chemical Class


Chemicals in the class:

Benzylparaben, Butylparaben, Ethylparaben, Isopropylparaben, Methylparaben, Propylparaben

Found in these people:

Anonymous Teen 20, Emma Spencer, Erin Schrode, Anonymous Teen 21, Sydney Blankers, Sarah Oswald, Asta Haman-Dicko, Laurie Mittelmann, Jenny Gilbertson, Anonymous Teen 11, Anonymous Teen 9, Christa Heffron, Caroline Burlingame, Monica Paulson, Donalin Cazeau, Natalie Klapper, Jessica Assaf, Hope Atkins, Rizza Alcaria, Alex Wells

Found in these locations:

Austin, TX; Winchester, MA; Ross, CA; San Francisco, CA; Belmont, CA; Palm Beach Gardens, FL; San Leandro, CA; North Caldwell, NJ; Novato, CA; Los Angeles, CA; Washington, DC; Portland, OR; Langhorne, PA; University Place, WA; Dorchester, MA; San Rafael, CA; Tuolumne, CA; Manteca, CA


Parabens are extremely common synthetic preservatives used in cosmetics and personal care products, and also in some foods, beverages, and pharmaceuticals. Parabens are absorbed rapidly through intact skin (CIR 2006). In 2006, the Centers for Disease Control detected parabens in nearly all of the 100 urine samples tested, indicating widespread exposure of Americans (Ye 2006).

Parabens are known to trigger irritation and allergic reactions in the skin, especially damaged or broken skin (Schamberg 1967; Nagel 1977; Soni 2001, 2002; CIR 2006). Parabens are thought to mimic estrogen in the body (Routledge 1998), causing concern that they may contribute to estrogen-stimulated breast cancers. A 2004 study testing for parabens in human breast cancer tumors found traces of 5 different parabens in 19 of 20 tumors (Darbre 2004). Recent research has found that doses of specific parabens trigger growth responses in estrogen-sensitive breast cancer cells, responses similar to those provoked by a potent form of estrogen known as estradiol (Byford 2002; Darbre 2002, 2003; Pugazhendhi 2007). Several laboratory studies provide further evidence suggesting that parabens can disrupt the hormone system (Routledge 1998; Oishi 2001, 2002a, 2002b; Byford 2002; Darbre 2002, 2003; Inui 2003; Gomez 2005; Mikula 2006).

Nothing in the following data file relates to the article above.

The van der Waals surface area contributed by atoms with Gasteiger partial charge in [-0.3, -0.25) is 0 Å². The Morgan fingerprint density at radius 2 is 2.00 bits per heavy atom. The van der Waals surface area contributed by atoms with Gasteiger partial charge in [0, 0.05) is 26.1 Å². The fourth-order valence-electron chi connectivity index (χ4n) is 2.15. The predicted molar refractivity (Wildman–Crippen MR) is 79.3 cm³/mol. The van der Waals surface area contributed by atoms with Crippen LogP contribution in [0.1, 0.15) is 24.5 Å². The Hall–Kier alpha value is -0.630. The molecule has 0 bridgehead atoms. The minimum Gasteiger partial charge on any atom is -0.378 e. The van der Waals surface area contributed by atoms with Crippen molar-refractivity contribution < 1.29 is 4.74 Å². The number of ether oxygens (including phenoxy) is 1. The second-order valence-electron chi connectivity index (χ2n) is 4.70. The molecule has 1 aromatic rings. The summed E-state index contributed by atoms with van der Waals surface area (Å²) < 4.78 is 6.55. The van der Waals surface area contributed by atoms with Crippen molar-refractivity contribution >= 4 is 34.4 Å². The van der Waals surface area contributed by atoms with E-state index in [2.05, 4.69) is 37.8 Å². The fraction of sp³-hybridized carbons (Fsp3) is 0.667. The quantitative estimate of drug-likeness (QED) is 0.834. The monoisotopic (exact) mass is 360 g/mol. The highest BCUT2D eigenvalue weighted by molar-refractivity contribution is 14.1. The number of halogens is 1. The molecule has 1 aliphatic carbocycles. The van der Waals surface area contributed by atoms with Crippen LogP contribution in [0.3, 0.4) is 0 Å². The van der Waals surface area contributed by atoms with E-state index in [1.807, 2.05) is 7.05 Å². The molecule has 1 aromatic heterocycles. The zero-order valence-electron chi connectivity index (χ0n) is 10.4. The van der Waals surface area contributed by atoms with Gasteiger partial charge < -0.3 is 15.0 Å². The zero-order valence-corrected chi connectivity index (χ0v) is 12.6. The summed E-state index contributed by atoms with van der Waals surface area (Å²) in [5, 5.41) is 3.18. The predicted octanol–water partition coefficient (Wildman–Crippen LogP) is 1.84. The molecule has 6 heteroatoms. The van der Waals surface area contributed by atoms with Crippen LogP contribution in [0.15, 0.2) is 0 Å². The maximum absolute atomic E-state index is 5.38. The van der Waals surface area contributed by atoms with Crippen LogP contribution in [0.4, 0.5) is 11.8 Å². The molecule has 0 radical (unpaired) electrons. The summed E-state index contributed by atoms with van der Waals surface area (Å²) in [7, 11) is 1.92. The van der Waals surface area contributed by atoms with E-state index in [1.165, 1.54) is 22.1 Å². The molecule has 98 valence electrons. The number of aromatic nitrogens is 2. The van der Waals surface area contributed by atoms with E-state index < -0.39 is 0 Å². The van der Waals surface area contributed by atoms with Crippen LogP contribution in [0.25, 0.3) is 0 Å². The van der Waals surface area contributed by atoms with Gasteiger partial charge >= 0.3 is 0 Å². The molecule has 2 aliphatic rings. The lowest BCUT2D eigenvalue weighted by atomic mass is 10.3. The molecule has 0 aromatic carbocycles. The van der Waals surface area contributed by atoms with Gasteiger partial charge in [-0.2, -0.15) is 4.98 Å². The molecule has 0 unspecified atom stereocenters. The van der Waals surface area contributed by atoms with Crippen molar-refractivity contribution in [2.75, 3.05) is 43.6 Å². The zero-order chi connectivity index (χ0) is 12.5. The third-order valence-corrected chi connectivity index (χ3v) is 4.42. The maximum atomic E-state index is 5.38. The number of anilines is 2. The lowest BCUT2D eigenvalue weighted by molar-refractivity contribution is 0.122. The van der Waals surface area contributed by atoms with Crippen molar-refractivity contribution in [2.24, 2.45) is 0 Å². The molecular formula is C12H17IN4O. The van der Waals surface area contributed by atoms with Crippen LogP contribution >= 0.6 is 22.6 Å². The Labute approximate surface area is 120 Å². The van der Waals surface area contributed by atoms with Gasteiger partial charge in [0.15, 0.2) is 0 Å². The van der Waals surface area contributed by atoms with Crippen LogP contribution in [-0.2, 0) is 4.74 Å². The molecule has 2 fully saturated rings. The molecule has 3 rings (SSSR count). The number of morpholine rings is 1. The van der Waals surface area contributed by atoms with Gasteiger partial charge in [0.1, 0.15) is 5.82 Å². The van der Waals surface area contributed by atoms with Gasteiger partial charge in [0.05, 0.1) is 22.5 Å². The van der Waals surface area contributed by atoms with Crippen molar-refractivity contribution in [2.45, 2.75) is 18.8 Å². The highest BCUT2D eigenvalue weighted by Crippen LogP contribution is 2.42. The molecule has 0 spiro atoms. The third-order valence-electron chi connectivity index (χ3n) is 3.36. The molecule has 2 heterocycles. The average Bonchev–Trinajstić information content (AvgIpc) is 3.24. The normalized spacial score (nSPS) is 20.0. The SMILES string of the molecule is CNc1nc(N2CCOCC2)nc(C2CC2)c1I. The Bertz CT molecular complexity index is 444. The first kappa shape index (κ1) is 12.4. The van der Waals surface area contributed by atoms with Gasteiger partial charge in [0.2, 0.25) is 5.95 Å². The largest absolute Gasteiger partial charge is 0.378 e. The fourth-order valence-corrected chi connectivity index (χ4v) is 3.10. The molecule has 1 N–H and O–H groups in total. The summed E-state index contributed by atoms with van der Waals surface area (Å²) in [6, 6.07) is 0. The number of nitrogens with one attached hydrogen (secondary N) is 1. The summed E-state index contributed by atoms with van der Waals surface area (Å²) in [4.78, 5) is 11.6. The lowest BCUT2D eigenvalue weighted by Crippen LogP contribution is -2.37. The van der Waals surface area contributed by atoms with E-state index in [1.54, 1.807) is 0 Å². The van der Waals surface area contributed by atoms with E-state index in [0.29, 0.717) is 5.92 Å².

The European Union banned use of sodium methylparaben in fragrance because it can strip skin of pigment (SCCPNFP 1999, 2000). While the U.S. Food and Drug Administration (FDA) limits the levels of parabens allowed in foods and beverages, it does not regulate these chemicals in cosmetics and personal care products.


Preservatives widely used in cosmetics and personal care products, and occasionally used in prepared foods, beverages, and medications. Parabens can trigger skin allergy and irritation, and may be linked to hormone disruption and breast cancer.

Parabens has been found in 28 of the 28 people tested in EWG/Commonweal studies.

Other health concerns for Parabens (References)

health concern or target organ weight of evidence
Immune system (including sensitization and allergies)possible

Toxicity Classifications (References)

classification governing entity/references
Skin sensitizerCIR (Cosmetics Ingredient Review). 2006. CIR Compendium, containing abstracts, discussions, and conclusions of CIR cosmetic ingredient safety assessments. Washington DC.